Why are political endorsements important?


Why are political endorsements important?

In: Other

A politician endorsing someone from their own party doesn’t seem that surprising to me

Evaluating whether you should vote for a candidate is complicated and based on many factors. Voters take shortcuts to make their decision easier. Political party is one of these–if a candidate is affiliated with a party I like, he is more likely to be my preferred kind of candidate. Endorsements are another shortcut: if I respect a person’s judgment, and he endorses this candidate, that is another reason this candidate is likely to be right for me.

Political science research shows that broadly, voters that use these methods tend to select the candidate who most closely aligns with their views (presumably the correct choice) even though they did not compare their views to the candidate’s.

This is the simplest way I can put it: Endorsements signal things to voters who may not be paying attention.

Imagine there’s a local race in your city and there’s two people running in your party’s primary. You know nothing about these guys at all aside from the fact that they’re both members of your party. How are you supposed to know which one to vote for? Endorsements can help you decide.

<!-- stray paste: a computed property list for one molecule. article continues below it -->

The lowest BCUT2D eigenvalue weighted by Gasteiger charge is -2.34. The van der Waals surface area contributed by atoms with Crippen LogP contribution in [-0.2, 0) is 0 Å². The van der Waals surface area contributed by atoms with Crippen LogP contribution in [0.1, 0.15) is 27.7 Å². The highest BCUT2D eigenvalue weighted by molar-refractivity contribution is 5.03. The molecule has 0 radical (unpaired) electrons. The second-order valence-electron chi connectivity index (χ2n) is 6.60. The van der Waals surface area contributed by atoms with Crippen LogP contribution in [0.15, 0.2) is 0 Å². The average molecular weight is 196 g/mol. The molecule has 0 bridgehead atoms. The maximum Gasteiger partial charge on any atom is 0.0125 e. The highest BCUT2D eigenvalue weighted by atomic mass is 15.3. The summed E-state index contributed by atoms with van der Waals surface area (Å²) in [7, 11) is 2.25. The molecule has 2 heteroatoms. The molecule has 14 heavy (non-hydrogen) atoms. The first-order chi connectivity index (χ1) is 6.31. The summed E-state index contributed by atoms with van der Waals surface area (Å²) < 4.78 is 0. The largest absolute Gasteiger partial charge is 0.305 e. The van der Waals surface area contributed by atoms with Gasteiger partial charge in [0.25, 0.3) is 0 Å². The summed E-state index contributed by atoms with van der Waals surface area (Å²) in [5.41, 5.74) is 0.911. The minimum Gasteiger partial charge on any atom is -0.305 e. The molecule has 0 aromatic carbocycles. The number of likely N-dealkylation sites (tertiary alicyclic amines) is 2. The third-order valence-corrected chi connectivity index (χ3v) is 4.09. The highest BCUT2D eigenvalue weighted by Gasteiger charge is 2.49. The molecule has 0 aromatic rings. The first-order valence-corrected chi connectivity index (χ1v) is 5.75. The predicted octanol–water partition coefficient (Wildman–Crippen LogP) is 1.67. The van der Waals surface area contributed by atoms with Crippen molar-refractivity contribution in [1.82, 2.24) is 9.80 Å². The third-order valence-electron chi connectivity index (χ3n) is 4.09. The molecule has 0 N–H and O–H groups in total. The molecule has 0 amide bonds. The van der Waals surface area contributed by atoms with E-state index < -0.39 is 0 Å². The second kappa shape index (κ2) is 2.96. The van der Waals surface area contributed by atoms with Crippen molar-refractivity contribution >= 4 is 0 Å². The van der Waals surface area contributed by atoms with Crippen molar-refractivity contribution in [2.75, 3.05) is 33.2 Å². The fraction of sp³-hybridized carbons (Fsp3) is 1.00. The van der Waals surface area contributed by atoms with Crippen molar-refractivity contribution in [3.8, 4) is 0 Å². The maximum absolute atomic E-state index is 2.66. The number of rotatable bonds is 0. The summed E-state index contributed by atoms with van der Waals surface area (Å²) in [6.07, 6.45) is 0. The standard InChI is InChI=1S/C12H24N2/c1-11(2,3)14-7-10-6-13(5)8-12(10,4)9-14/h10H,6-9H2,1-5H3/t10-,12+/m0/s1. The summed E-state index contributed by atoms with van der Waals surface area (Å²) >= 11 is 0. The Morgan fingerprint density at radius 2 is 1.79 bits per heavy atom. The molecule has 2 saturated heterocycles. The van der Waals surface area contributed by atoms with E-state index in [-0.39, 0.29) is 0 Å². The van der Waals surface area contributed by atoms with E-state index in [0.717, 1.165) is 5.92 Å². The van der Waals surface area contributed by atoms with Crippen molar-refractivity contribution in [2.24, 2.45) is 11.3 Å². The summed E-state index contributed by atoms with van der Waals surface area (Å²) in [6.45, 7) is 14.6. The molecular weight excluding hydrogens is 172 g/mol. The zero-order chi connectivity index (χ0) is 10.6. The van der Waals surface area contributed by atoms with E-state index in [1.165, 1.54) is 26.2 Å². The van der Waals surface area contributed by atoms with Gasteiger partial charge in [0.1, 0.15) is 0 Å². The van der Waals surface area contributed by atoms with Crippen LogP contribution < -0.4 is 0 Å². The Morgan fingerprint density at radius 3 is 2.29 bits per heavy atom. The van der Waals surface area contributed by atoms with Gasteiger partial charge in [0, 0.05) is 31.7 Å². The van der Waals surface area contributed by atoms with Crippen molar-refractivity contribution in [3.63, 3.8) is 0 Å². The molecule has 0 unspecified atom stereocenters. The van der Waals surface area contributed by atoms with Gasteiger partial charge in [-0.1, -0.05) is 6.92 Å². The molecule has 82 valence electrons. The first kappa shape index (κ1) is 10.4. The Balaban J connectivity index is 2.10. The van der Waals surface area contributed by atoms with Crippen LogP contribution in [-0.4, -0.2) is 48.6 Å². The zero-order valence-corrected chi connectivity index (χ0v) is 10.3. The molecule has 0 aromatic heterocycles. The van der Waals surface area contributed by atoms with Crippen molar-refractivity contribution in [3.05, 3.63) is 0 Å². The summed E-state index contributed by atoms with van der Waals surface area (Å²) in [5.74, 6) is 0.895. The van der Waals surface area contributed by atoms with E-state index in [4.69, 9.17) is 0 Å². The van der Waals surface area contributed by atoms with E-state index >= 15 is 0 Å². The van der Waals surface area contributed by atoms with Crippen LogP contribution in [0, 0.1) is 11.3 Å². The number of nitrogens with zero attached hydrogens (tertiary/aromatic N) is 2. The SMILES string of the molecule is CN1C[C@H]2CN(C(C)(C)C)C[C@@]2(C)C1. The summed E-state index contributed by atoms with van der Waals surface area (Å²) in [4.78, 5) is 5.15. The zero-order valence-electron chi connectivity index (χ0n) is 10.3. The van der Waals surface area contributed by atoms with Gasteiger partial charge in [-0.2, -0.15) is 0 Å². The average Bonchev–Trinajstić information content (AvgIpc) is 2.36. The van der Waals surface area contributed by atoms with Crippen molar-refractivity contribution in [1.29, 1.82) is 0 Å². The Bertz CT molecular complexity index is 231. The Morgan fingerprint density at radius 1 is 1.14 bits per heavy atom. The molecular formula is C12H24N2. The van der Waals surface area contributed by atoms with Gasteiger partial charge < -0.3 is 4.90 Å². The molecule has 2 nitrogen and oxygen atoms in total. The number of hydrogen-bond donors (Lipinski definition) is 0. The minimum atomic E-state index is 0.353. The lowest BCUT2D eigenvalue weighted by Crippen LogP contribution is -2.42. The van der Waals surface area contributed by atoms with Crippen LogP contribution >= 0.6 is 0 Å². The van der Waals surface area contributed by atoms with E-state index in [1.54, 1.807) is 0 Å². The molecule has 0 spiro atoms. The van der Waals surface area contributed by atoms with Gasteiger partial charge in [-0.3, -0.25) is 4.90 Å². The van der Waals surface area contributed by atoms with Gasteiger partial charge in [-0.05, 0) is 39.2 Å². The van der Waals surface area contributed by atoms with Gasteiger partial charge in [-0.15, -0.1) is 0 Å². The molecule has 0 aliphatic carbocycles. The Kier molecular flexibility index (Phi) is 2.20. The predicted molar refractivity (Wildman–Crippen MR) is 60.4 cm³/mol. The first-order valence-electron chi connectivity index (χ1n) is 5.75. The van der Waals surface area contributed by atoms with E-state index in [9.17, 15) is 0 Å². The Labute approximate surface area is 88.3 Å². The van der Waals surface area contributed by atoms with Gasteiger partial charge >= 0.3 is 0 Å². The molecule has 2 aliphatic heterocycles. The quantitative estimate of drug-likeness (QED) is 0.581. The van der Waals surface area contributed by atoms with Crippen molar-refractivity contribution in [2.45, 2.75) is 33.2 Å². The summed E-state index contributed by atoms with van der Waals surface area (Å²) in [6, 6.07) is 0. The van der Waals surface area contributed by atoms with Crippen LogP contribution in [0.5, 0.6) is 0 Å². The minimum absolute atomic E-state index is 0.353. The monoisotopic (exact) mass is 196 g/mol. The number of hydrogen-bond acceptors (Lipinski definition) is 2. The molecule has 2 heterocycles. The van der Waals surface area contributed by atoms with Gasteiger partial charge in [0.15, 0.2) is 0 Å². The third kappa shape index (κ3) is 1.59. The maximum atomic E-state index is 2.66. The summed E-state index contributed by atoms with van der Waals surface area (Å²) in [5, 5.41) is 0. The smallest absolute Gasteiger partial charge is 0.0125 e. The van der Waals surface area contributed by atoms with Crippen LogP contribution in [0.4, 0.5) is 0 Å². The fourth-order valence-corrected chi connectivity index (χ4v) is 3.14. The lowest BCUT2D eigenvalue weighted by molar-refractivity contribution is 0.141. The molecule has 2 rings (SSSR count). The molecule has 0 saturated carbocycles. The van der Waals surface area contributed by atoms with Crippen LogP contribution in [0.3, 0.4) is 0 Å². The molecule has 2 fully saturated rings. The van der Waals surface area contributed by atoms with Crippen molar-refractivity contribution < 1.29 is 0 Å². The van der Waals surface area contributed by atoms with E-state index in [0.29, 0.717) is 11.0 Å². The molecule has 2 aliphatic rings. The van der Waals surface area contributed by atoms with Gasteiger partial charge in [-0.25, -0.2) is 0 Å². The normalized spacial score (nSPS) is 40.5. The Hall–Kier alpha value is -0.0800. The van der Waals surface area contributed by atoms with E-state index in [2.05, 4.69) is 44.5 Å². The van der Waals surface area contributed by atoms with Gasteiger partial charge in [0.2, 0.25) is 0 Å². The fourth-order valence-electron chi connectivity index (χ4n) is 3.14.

Say the Governor of your state endorses one of the people running. Now you know that a high-profile office holder in your state trusts this person and thinks they’re the best one for the job. Say an organization dedicated to an issue that you care a lot about endorses one of the people running. Now you know that this person is probably a good candidate on that issue. So in this sense endorsements help people sort through the noise and figure out what candidates’ priorities are and who they should vote for. It may be hard to believe, but endorsements like this, especially in smaller local elections where not many voters are paying attention, can be very decisive in determining who wins.

To take a real world, bigger example, take a look at Joe Biden in the Democratic primary. He was losing quite badly at first, but then he won South Carolina dominantly. Immediately after that, almost everybody in the establishment wing of the party began to endorse him one after the another, including many of his former opponents. This was the party’s way of signaling to the voters that the time is now to all get behind Biden and back him so we can get rid of Bernie and end this primary. And the voters agreed.

Lastly, endorsements can be a way of displaying unity. So for example Bernie Sanders choosing to endorse Hillary after she beat him or Hillary endorsing Obama after he beat her. It’s a way of showing “despite our differences, we need to unite behind this person because we have common goals.”

pretend you are campaigning

you are pledging schools lack funding and are going to help.

if the teachers unions decide to back the other candidate your stance seems less sincere because why would the teachers union be against you ?